Through Facebook, I was able to access a purported and still unauthenticated report in Time magazine on the Duterte administration’s war on drugs.
Entitled, “The Killing Time: Inside Philippine President Rodrigo Duterte’s War on Drugs” and bylined by a certain Rishi Iyengar, the report was allegedly published in Time’s August 25 edition.
I went to the nearest National Book Store branch to get a physical copy of the magazine (we, journalists, should not rely wholly on online postings). But strangely, the article is nowhere to be found in the Time issues now being sold in the NBS outlets in the country. It’s not in the August 29, 2016 issue (the latest), and the August 22, 2016 issue (the previous edition).
How does Mr. Iyengar’s article qualify as Time journalism if it has not been published? Was it published in Time’s US edition? If so, this country needs certification and proof from Time.
I googled the name “Rishi Iyengar” to determine whether he or she really exists, is a reporter for Time, or just a pseudonym or disguise. I drew a blank.
Phony investigative journalism?
The questions I raise are in every way material because the article in question deals with an issue of great moment to our country and our people today.
It pretends to be investigative journalism; it took the time to peruse international data and statistics, and it interviewed local people and public officials with possible knowledge about the drug war and the drug killings.
The article is profusely illustrated with colored pictures, with special emphasis on dead bodies and relatives of victims.
The article is highly critical of President Duterte’s drug policy, and his conduct of the war on drugs. It calls the drug deaths “extrajudicial killings.”
It reports: “As the body count soars, some say the real threat to the Philippines is not drugs but the President himself.”
It then highlights an ominous quote from our President: “We will not stop until the last drug lord … and the last pusher have surrendered or are put either behind bars or below the ground, if they so wish.”
The missing credentials are in a way regrettable, because the article contains some revealing information and statistics, such as:
1. The Philippines is hardly alone in executing people for drug-related offenses, judicially or otherwise, a characteristic of the region. According to a report last year by drug policy NGO Harm Reduction International, the only countries other than Iran and Saudi Arabia known to have executed drug traffickers since 2010 are all Asian: China, Malaysia, Vietnam, Singapore and Indonesia. Thailand conducted its own war on drugs in 2003 under then Prime Minister Thaksin Shinawatra.
2. Based on UN surveys on drugs and crimes, the Philippines is not listed as a place of high crime incidence. There were 232,685 cases of crimes against persons, involving physical injury reported in the Philippines in 2014, for a population of 98 million. By comparison, the UN Office on Drugs and Crimes says there were, in the same year, nearly 375,000 cases of assault in the UK, which, with a population of 64 million, has far fewer people.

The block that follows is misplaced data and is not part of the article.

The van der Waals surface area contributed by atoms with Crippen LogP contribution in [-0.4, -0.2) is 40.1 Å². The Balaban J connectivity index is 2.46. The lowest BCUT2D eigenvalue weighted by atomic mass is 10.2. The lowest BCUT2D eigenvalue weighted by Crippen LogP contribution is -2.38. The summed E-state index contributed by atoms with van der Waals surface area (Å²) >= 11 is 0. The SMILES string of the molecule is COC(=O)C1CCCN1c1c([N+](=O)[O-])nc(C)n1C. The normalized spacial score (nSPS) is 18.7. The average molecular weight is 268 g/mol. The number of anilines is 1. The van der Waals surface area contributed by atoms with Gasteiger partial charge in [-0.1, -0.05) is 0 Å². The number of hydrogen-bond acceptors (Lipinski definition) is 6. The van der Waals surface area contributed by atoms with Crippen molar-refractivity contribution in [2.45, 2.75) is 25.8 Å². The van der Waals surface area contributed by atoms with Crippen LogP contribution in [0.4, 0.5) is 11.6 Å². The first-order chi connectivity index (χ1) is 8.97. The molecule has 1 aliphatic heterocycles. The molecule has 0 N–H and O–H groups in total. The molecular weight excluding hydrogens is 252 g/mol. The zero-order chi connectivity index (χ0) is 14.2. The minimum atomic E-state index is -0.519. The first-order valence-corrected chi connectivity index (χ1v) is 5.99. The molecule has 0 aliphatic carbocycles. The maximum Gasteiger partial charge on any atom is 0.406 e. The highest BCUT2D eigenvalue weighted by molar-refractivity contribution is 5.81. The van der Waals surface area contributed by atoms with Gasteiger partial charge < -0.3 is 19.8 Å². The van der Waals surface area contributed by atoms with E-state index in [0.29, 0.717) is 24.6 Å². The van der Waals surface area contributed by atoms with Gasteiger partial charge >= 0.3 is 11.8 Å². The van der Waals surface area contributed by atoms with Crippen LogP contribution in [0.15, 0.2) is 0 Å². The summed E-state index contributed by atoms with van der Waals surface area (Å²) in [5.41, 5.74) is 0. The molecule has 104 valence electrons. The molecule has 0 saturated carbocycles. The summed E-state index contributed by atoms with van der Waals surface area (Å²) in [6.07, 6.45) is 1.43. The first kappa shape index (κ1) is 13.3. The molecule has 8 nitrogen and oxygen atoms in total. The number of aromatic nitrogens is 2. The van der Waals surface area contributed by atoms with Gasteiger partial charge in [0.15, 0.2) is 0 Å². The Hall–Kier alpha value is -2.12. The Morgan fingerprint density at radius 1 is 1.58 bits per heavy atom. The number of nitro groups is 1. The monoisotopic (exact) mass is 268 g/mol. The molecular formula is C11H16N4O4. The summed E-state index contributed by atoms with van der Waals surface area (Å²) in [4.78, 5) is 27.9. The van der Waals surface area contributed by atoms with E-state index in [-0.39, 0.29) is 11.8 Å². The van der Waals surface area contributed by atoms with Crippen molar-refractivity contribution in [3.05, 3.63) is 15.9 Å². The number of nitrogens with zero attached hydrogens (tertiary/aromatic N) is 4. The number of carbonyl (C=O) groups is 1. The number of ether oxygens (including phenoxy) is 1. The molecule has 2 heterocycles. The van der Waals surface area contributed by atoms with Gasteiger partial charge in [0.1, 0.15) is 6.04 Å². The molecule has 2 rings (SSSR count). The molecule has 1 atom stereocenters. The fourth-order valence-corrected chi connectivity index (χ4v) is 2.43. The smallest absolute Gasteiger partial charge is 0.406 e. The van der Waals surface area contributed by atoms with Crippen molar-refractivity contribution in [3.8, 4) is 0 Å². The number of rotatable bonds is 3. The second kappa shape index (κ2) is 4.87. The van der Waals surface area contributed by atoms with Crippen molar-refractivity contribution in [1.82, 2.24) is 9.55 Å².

3. The Philippines can be a deadly place, but it is not especially so. According to World Bank data, the Philippine rate of nine intentional homicides per 100,000 people in 2013 makes it only slightly more dangerous than Lithuania (7) or Mongolia (7), and puts it on a par with Russia (9). The US figure is 4.
4. In the five years from 2010 to 2015, PNP figures show that total murders across the nation’s top 15 cities averaged 1,202 a year. But many more people have already died in the first seven weeks of Duterte’s drug war.
The article goes on to suggest that the Philippine drug problem may not be as bad as the drug war suggests.
The writer concludes:
“In other words, the statistics show what any visitor to the country may easily see: Filipinos are not degenerates, who need to be protected from themselves, but are mostly a nation of decent, sober, law-abiding and God-fearing people. The most revealing Philippine statistic is this: 37% of Filipinos attend church on a weekly basis. Less than 20% of Americans do.
“Nonetheless, Duterte has succeeded in convincing large numbers of his people that drug use constitutes such an emergency that the very existence of the nation is threatened, and that only his rule can save the Philippines.”
Sloppy journalism, bogus heroine
There is a highly critical commentary on this purported Time article that has been posted on Get Real Philippines. It calls the piece “sloppy journalism.” It faults the piece mainly for the following:
1. In writing a report about Duterte and the war on drugs, the author interviewed mainly Senator Leila de Lima, and not a single frontline administration official.
The other interviewees of Iyengar were minor government officials such as Chito Gascon, the die-hard yellow CHR head appointed by Noynoy Aquino under whose presidency the drug lords thrived.
Iyengar makes a virtual heroine of Senator de Lima, by quoting her as saying: “We’re on a slippery slope toward tyranny.” And then he brands as a smear campaign President Duterte’s expose of de Lima’s links to the illegal drugs trade and her sexcapades.
An LP-funded campaign
There is talk in the grapevine of an orchestrated campaign, being led by former Aquino Budget Secretary Butch Abad and funded by the Liberal Party, to discredit President Duterte and his drug war in the international media and the international community. It will include demonstrations in front of our embassies and consulates abroad.
Some suspect that the campaign will use again the high-powered US public relations firms that made Aquino look good in spite of his incompetence and blunders. Their task this time will be to demonize Duterte and make foreign investors lose confidence in the country.
It’s a script that worked before in the fight to bring down Ferdinand Marcos. Rodrigo Duterte will be a different adversary.